This summarizes how authentication successes are inferred, but how are authentication failures inferred? The ssh_auth_failed event never gets raised from the SSH protocol analyzer, and instead is raised from within Zeek’s scriptland. This line shows that ssh_auth_failed events are raised once an SSH connection is about to expire within Zeek’s core. Any completed SSH connection which did not result in an ssh_auth_successful event being raised will result in an ssh_auth_failed event being raised. Recall from the previous section (“SSH Bruteforce Detection in Zeek”) that the ssh_auth_failed event is hooked to count the originating and responding hosts (i.e. endpoints) of SSH  connections for comparison against a threshold.

          Back to Bruteforcing

          Recently, Corelight Labs analyzed a set of details from SSH packets which traversed a modestly sized network. The dataset included anonymized remote and local host numbers, remote and local port numbers, a shifted timestamp, and a packet size. During the course of our analysis, we quickly discovered that simply by examining packet sizes and ordering, we can make inferences about connections, even though they may be encrypted.

          To depict this finding, we first munged the anonymized dataset into a series of conversations and then generated graphical representations of the conversations. These graphical representations are somewhat similar, in concept, to the SPLT analysis used by Joy. Example graphs and comments follow.

          Figure 2 is a representation of an authentication guessing attempt. The red bars indicate packet sizes sent by local (L) systems while the blue bars indicate packet sizes sent by remote (R) systems. The x-axis indicates time. Figure 2 demonstrates a remote host, 1, attempting to bruteforce authenticate to a local host, 66. Local host 66 is likely configured to ensure some time passes before responding to client authentication attempts resulting in failures, as suggested by the temporal gaps between small packet exchanges. The large packets at the beginning of the conversation likely reflect the initial key exchange, labeled “kex_algorithms…” in figure 1.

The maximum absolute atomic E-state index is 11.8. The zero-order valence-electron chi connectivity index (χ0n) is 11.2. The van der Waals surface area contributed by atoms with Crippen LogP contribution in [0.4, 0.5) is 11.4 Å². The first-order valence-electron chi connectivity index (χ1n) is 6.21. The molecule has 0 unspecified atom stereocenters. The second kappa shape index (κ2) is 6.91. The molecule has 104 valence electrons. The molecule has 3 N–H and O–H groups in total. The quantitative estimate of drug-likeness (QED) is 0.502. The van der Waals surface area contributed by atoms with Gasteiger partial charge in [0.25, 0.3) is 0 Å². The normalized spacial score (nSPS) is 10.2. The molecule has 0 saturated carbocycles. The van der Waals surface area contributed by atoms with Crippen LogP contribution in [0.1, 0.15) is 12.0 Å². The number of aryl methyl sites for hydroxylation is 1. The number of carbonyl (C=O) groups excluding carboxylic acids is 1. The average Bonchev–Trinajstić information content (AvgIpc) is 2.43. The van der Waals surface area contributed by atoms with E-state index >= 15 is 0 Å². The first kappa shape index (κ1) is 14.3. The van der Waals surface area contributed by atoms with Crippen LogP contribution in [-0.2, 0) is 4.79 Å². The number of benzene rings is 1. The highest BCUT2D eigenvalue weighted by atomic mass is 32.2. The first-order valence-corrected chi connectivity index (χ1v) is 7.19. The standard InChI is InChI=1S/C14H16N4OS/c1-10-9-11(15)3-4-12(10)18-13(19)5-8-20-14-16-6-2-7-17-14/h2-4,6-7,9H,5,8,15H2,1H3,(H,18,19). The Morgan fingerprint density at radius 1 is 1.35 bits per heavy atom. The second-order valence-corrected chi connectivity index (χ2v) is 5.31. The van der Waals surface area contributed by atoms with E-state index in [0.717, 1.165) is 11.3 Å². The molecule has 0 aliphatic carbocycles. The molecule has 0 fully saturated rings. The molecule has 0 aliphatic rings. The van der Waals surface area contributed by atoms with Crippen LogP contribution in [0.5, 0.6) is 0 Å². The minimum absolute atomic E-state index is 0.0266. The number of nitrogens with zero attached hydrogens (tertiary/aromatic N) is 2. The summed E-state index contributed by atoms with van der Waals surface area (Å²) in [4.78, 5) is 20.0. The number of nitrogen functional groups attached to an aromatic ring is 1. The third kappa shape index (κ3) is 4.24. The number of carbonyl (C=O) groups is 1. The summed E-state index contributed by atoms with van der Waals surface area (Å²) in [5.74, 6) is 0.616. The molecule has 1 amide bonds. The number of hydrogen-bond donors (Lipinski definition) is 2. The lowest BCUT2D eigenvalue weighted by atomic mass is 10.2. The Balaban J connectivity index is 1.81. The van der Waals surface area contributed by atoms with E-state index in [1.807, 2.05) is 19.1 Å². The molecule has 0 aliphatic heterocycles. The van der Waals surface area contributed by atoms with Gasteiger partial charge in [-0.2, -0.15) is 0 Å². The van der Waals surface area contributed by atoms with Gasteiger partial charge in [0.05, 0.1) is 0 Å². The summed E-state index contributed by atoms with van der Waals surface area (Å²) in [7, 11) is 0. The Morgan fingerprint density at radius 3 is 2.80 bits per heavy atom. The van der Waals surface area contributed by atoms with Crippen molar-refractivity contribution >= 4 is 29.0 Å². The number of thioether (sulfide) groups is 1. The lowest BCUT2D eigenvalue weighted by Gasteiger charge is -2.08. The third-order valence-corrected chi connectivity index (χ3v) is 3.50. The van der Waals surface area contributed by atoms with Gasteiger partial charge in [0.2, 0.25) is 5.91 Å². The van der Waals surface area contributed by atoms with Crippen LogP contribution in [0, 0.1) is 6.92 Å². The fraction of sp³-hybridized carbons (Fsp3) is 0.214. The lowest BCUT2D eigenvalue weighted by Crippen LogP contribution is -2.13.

Figure 2 – An SSH password guessing connection

          Figure 3 shows the visual representation of a successful SSH conversation. A local system successfully authenticated to a remote system and began transferring data to the server. It is likely that PDU sizes generated by the system process employing SSH exceeded the MTU for Ethernet, indicated by packet sizes reaching 1500. After hypothesizing conversations which resembled this one were all successful, we learned that remote system 78 belongs to GitHub’s infrastructure. This SSH conversation was likely used to transfer a few small files.

          Figure 3 – a successful authentication to GitHub

          Figures 4 and 5 are graphical representations of successful authentication resulting in large amounts of data over a long period of time. Figure 4 illustrates an SSH conversation with the majority of the data transmitted from the client, while figure 5 illustrates an SSH conversation with the majority of the data transmitted from the server.

          Figure 4 – a successful authentication resulting in the client transmitting the majority of the data
          Figure 5 – a successful authentication resulting in the server transmitting the majority of the data

          Wrapping Up

          This post outlined one of the many ways Zeek provides visibility into encrypted communications. Just because a connection’s content is encrypted doesn’t stop all means of analysis. Many of the concepts discussed in this post could also be applied to TLS. Some research makes this claim for HTTPS. Additionally, other researchers have claimed packet analysis can be used to identify the size of packets containing the SSH_MSG_CHANNEL_REQUEST containing requests for shell or pty access.

          SSH is everywhere. If it’s used in your environment and you’d like to learn more about the insights Zeek can provide around SSH connections, see the HASSH Zeek package and the SSH policy scripts which ship, by default, with Zeek. If you’re interested in hearing more about this and other analyses Corelight Labs conducts on network data, reach out to us!

          Special thanks go to Vlad Grigorescu for his contributions to the SSH analyzer as well as his assistance in understanding the heuristics within it.